The High Kirk of Edinburgh also known as St Giles Cathedral has been the Church of Scotland’s base for 900 years. The current building dates from the 14th century and unusually for a Presbyterian church has beautiful stained glass windows that date from the 19th century. An impressive vaulted ceiling adds to the sense of reverence that one feels upon entering this place of worship. Once home to John Knox and site of rioting in the 15th century the building is steeped in Scottish history.
As was the habit in the Old Town, merchants, families, rich men, poor men and even livestock all lived in the same space. The closes along the Royal Mile often give clues as to the owners of the property or the work carried out therein, hence Fishmarket Close, Advocates Close and Skinner’s Close. For truly unique experience of visitors should seek out Mary King’s Close. This thoroughfare was allegedly sealed to contain an outbreak of the Black death in 1644 and was finally entombed beneath the City Chambers Building in the 17th century. Brave souls can venture into the depths to be told of the plague, murders and life in old Edinburgh. The close claims to be haunted by several spectres including ‘wee Annie’ a plague victim who allegedly tugs at the clothing of those who enter her rooms. The tours are lead by a guide in period costume and character.
Returning to the light of the Royal Mile, a short walk to the east will bring visitors to the Museum of Childhood. This free exhibit will raise your moods after your visit to the depths of the city. Toys and Games dating back to the 18th century can be viewed. Children of all ages ( 0-100+) will enjoy seeing into the past and perhaps reliving their childhood games while strolling through this extensive collection.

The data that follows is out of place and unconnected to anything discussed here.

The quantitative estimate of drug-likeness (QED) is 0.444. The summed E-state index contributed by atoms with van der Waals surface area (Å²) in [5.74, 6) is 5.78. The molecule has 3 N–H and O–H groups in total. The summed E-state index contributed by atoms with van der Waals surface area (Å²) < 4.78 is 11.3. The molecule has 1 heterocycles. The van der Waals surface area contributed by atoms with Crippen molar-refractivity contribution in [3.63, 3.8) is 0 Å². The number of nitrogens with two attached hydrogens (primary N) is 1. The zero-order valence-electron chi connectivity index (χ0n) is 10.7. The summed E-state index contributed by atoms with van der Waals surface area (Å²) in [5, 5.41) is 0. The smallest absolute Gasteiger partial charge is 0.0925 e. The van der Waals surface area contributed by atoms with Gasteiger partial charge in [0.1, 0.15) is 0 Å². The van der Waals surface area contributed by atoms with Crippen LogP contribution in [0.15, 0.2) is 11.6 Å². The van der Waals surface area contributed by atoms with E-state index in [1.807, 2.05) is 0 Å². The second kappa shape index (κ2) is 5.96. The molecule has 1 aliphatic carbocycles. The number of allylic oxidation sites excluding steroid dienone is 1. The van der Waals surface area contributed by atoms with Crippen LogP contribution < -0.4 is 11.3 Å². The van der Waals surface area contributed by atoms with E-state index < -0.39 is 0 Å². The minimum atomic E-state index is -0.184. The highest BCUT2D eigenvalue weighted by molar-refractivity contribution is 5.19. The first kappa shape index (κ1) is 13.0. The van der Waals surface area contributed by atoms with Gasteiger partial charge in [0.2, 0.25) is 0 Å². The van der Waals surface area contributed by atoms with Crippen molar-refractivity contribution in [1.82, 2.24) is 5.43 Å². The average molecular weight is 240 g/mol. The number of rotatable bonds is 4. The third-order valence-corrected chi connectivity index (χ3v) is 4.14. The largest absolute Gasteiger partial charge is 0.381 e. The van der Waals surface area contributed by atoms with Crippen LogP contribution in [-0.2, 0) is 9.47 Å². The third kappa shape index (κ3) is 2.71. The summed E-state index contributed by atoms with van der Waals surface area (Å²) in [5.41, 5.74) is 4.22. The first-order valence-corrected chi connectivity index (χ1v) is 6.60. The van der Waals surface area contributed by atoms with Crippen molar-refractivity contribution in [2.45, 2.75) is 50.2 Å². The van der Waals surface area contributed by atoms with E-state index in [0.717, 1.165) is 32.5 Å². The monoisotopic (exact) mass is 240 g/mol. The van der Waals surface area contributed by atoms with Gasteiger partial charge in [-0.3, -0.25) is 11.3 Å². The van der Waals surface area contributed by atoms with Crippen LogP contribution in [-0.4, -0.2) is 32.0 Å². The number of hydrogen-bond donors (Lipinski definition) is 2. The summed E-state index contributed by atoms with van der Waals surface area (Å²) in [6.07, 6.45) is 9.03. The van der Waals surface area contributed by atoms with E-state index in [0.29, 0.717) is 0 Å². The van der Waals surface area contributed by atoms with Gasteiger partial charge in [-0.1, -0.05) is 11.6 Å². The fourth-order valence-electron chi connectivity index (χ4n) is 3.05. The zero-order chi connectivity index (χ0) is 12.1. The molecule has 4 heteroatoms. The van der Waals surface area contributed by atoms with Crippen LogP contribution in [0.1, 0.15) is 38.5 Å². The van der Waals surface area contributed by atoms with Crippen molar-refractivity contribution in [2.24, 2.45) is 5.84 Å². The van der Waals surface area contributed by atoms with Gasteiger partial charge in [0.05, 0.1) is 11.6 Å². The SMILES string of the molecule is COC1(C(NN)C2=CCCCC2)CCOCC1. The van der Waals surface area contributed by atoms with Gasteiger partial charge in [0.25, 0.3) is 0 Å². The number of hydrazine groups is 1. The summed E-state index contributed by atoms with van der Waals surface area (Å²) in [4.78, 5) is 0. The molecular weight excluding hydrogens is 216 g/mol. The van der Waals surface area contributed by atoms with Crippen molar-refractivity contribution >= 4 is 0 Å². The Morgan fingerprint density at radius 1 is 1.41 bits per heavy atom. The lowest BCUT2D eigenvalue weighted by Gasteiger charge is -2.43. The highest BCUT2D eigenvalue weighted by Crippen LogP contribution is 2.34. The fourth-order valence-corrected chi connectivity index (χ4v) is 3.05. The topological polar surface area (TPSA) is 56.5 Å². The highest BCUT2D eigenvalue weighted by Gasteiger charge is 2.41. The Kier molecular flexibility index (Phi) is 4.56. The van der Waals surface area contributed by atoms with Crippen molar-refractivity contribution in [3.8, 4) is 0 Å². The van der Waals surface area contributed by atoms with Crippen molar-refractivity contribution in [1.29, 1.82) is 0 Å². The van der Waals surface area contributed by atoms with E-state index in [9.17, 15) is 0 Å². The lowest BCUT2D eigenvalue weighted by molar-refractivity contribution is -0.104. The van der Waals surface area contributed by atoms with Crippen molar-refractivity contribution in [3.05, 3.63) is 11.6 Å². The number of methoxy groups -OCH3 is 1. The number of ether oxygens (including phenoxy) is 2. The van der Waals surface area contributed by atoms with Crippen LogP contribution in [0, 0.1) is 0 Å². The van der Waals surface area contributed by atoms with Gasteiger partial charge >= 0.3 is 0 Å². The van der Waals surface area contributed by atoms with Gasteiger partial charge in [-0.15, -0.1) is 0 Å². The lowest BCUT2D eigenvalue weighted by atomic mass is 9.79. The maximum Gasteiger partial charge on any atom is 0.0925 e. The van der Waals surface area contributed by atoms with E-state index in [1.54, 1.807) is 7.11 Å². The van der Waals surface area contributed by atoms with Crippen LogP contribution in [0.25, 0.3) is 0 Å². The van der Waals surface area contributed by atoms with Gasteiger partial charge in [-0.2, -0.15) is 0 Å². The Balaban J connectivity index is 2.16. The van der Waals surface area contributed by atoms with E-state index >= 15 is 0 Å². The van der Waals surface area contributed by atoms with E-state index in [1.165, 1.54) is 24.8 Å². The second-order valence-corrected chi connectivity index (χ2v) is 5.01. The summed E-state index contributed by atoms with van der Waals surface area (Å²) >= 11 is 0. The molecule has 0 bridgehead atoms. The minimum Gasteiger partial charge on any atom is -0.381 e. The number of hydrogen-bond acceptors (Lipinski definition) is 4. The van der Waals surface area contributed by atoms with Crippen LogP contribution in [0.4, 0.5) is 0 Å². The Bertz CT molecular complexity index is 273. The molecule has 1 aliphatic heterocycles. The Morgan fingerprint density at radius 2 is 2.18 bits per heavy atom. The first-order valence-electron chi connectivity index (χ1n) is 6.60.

The Old Town was constrained by the geography of Castle Rock and the city began to sprawl to the south and down into the Grassmarket. This area is now a bustling collection of shops, bars and restaurants flanked by Edinburgh Castle towering above and the high walls of Greyfriars Kirk and Graveyard. In the past this collection of streets and large square would have been a hive a cottage industries and homes. Today you can soak in the atmosphere of this lively location for your holiday at Jeffrey Street Holiday Houses. This apartment has a view out to the castle and it’s a great home from home for those who enjoy being in the thick of the action.
A short stroll up Candlemakers Row will bring you to the statue of Greyfriars Bobby, where having rubbed his nose for luck you can cross the road to the National Museum of Scotland. The NMS is a veritable treasure trove containing a huge and diverse collection of exhibits. Taking in Scotland’s natural and social history and much much more, there are very few places in the world where you can see an entire whale skeleton and an Egyptian sarcophagus within a few steps. The range of exhibits beggars believe and visitors should consider giving at least an afternoon over to sampling the wonders on offer here.
Stopping only to draw breath we can return to the Royal Mile and continue east perhaps stopping to take in the historic and literary offers of the Museum of Edinburgh and the Edinburgh Writer’s Museum. These venues respectively record the lives of the city’s greatest assets – it’s populace and its literary heritage. Edinburgh has been home to Sir Walter Scott, Rabbie Burns, Robert Louis Stevenson and Sir Arthur Conan Doyle to name but a few.
For a part of the city not famed for it’s symmetry the Royal Mile is topped and tailed with Castles. We began our journey at Edinburgh Castle sitting proudly surveying all before her and we finish it at the Palace of Holyrood House. The Palace is the Queen’s official residence in Scotland and it sits in a large Royal Park at the heart of the city. Visitors can view the State Apartments and Historic Apartments. Post by Alba